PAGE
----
Upon leaving, I think of the hundreds of people who made themselves available to help the migrants, who have let the experience change them. As Francesco puts it, “the moment they are welcomed, accepted, the moment their exhaustion is relieved, this truly changes the meaning of these people’s journey.” I think of all those who didn’t survive the crossing. The Afghans still travelling along the officially closed Balkan route; the Syrians waiting, crammed along the border of Jordan and in the camps of Greece, where snow is now beginning to fall; all the Sudanese who have stopped arriving since Italy struck a forced deportation deal with the Sudan. I think of Libya aflame, where some still hope to pack the refugees into camps far away from European eyes. And now I feel the beat of the hub, the rugged heart of a city that knew how to answer the call of history.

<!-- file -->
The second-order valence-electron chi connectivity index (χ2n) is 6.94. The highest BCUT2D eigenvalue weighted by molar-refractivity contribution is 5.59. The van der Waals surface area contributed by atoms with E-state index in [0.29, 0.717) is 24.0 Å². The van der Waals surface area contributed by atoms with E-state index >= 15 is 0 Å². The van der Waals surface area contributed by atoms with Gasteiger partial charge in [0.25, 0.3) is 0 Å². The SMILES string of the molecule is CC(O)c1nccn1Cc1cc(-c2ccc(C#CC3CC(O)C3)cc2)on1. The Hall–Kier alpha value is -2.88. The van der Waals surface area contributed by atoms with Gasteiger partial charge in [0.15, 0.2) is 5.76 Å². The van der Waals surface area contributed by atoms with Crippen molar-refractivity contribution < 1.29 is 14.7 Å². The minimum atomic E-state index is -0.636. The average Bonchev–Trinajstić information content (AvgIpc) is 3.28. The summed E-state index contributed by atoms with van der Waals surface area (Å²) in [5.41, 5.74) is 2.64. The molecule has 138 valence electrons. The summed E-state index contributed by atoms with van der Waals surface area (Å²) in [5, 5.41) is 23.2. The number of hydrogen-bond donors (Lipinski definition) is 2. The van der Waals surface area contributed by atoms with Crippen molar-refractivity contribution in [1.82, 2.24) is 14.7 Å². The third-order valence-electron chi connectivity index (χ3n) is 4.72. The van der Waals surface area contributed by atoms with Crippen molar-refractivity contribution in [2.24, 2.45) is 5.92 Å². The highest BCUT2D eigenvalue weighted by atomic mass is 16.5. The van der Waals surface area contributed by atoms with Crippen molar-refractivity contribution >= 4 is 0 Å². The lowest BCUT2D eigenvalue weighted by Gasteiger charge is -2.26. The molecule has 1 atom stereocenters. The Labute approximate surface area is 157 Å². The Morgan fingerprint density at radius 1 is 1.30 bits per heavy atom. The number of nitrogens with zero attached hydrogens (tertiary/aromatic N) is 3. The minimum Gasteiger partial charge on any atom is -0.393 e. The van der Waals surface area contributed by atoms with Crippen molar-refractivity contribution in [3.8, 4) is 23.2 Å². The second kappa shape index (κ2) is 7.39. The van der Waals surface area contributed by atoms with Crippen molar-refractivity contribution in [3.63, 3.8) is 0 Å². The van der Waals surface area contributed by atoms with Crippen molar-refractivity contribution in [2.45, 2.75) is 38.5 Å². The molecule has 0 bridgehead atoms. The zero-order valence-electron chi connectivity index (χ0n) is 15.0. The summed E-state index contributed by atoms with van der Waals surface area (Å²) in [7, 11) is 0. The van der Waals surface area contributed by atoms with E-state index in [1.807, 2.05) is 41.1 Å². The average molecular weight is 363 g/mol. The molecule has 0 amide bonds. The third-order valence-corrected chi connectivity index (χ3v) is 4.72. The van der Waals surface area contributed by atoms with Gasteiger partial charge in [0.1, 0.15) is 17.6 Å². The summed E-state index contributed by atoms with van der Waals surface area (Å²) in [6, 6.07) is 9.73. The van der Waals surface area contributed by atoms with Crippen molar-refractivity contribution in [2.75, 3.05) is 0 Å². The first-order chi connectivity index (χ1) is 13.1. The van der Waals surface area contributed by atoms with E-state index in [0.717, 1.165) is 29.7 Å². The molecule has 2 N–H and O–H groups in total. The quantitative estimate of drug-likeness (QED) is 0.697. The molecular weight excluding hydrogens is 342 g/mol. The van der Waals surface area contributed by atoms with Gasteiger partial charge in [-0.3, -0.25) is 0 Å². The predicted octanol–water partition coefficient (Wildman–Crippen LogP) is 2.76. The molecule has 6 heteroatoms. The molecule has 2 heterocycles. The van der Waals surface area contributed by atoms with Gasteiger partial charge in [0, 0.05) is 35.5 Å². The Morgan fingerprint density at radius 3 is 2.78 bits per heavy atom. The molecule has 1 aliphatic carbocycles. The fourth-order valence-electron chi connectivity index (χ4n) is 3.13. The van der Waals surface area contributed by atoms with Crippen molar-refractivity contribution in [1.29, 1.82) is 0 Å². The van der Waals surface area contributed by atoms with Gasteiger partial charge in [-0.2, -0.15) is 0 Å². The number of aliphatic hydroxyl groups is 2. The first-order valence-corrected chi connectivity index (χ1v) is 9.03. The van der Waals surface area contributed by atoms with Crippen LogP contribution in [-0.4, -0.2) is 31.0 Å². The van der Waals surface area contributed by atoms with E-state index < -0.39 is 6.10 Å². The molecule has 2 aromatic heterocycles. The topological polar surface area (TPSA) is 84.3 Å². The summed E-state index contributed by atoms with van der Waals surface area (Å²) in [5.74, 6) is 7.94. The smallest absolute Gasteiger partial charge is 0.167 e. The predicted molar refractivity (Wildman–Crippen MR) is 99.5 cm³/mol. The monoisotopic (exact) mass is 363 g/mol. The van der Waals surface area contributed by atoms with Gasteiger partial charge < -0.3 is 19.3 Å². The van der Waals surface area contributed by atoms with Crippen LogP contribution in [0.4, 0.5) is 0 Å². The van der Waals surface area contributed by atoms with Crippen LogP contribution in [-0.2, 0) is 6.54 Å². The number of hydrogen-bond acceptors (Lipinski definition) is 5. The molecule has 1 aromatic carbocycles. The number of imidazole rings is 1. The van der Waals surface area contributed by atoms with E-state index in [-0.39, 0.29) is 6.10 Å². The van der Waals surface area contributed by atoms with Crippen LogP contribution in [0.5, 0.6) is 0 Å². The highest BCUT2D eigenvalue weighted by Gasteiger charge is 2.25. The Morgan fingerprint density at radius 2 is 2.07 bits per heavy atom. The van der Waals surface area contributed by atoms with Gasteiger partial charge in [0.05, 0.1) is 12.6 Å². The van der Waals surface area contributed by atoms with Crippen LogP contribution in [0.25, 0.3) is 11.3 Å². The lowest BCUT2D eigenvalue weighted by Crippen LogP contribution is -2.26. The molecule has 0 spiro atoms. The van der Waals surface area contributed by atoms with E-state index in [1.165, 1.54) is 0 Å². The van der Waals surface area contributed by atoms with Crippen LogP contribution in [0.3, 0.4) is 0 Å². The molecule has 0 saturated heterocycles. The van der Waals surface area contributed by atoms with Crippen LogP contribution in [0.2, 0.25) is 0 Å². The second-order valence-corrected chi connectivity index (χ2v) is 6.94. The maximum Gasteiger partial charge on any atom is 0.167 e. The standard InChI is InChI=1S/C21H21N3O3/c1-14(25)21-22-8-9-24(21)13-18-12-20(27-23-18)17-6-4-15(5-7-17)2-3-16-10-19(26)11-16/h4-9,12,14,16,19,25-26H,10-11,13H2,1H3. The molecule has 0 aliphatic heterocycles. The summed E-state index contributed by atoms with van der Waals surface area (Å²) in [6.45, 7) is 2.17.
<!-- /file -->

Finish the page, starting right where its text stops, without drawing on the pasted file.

Read Parts 1, 2 and 3 of our report.
All drawings are taken from “In viaggio verso il futuro – storie di bambini siriani in transito” [Travelling towards the future: tales of Syrian children in transit], an initiative by Albero della Vita and the Università Cattolica.